ALBANY, N.Y. (AP) — In New York state government news, a plan to sharply limit how much money state lawmakers can make from side jobs could be heading to the Legislature for a vote after all.

A state pay commission recently approved the restriction on legislative moonlighting as part of a plan to raise lawmakers' salaries for the first time in 20 years.

But with questions about whether the commission had the constitutional authority to approve the restrictions, even supporters say a lawsuit is likely. Now, Gov. Andrew Cuomo and others say the Legislature should pass the measure to ensure it withstands any challenge.

Meanwhile, the state Senate's new Democratic leaders have announced the names of the lawmakers who will lead critically important committees once the legislative session begins next month.

Here's a look at stories making news:


The current policy allowing lawmakers to moonlight as they see fit has been seen as a conduit for payoffs from those with business before the state.

The restrictions approved this month by the pay commission would cap outside income at 15 percent of lawmakers' total salary. The commission tied the new limits, which would take effect in 2020, to a legislative pay hike that will take lawmakers' current $79,500 base salary to $130,000 over three years.

The pay commission was created to take the politically sensitive issue of compensation out of the Legislature's hands, but opponents of the pay increase and some lawmakers question whether the commission has the authority to effectively set state statute, prompting predictions of a legal challenge.

"This committee has significantly overstepped its authority by attempting to change the way the Legislature operates and functions," said Sen. John Flanagan of Long Island, the current leader of the Senate who stands to become the minority leader when Democrats formally take over the chamber next month.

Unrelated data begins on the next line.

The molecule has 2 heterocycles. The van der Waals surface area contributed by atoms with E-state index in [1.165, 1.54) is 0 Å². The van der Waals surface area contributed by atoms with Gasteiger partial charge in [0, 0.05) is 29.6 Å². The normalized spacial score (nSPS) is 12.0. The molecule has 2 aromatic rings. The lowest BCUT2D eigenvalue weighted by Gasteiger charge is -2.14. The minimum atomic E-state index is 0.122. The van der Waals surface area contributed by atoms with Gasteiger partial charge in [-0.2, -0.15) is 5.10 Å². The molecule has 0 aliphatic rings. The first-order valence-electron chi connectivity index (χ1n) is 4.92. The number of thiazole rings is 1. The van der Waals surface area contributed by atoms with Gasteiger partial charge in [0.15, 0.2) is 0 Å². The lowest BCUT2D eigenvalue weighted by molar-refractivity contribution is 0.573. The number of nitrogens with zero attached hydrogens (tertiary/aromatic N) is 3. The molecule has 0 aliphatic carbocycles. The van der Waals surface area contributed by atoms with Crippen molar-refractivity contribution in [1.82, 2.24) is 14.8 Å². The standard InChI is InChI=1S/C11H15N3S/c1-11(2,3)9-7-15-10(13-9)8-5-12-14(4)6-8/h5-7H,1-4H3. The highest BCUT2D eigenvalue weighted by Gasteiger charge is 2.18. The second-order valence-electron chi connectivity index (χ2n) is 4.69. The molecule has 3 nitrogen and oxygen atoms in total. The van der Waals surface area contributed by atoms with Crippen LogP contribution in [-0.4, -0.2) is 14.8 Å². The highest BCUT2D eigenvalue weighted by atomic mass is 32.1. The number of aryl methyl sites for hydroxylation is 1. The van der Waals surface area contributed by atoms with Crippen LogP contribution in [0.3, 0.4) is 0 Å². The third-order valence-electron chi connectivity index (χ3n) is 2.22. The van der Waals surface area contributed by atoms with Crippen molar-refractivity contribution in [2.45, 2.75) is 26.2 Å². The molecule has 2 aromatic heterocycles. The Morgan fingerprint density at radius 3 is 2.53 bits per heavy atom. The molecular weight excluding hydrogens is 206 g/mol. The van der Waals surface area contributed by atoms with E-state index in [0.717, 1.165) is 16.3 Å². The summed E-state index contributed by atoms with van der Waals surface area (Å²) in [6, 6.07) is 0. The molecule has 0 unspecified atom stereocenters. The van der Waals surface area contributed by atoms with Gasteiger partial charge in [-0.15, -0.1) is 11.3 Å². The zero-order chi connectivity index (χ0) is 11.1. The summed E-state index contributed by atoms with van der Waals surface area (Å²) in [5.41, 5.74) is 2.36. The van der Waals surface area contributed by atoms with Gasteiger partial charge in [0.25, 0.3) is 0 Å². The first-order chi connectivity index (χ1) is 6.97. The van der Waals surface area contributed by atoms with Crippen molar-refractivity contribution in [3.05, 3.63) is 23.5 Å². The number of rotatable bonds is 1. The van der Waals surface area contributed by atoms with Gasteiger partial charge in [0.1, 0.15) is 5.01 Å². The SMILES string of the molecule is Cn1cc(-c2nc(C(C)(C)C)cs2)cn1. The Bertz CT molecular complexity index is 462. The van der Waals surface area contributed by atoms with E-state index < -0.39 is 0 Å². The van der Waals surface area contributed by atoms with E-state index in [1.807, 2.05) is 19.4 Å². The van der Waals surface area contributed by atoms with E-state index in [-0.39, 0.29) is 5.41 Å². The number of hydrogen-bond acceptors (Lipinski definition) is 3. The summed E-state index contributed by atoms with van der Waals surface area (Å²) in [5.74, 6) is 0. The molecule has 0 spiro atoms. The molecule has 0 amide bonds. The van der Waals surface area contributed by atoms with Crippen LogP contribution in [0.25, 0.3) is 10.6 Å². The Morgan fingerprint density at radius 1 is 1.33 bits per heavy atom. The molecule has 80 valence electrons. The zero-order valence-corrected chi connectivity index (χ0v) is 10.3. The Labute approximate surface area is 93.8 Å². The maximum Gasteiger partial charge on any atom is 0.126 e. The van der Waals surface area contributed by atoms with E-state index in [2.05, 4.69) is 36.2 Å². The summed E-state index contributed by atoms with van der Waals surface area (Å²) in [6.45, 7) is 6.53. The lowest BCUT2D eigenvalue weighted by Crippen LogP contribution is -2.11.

Cuomo, who said he expects a legal challenge, said the Legislature can sidestep any lawsuit by simply approving the new restrictions on outside income themselves.

"If there's any question as to the commission's authority, it's very simple for them to remedy it, come back in January and pass a separate law," Cuomo said on New York City public radio.

Republicans have been the sharpest critics of proposals to restrict outside income, arguing that being a legislator is supposed to be a part-time job and that outside work provides a real-world perspective for lawmakers. Passage is likely to be a lot easier now that Democrats control both chambers of the Legislature. Senate Democrats note that they voted in favor of income restrictions when in the minority.

"I continue to support that legislation and expect to secure its passage in the upcoming legislative session," said Sen. Andrea Stewart-Cousins, the incoming Senate leader.

COMMITTEE CHAIRS SET: One of Stewart-Cousins' first tasks as the new leader of the Senate was picking the lawmakers to lead committees that oversee the state budget, education policy and other key governmental functions.

The list of committee chairs she released last week contained several notable selections.

Sen. Liz Krueger will lead the powerful budget-writing Finance Committee. The 16-year Senate veteran from Manhattan had been the ranking Democrat on the committee. Sen. Jamaal Bailey of the Bronx will captain the Codes Committee, which often signs off on critical legislation before it heads to the floor. And Sen. Shelley Meyer of Yonkers will serve as chairwoman of the Education Committee.

Sen. Tim Kennedy of Buffalo will lead the Transportation Committee, which is expected to play a big role in debates about fixing New York City's aging subways.

Several freshmen lawmakers elected last month will helm committees: Sen Jen Metzger of Ulster County will lead the Agriculture Committee, while Sen. Anna Kaplan of Long Island will chair the Commerce Committee and Sen. Alessandra Biaggi of the Bronx and Westchester County will take on the Ethics Committee.

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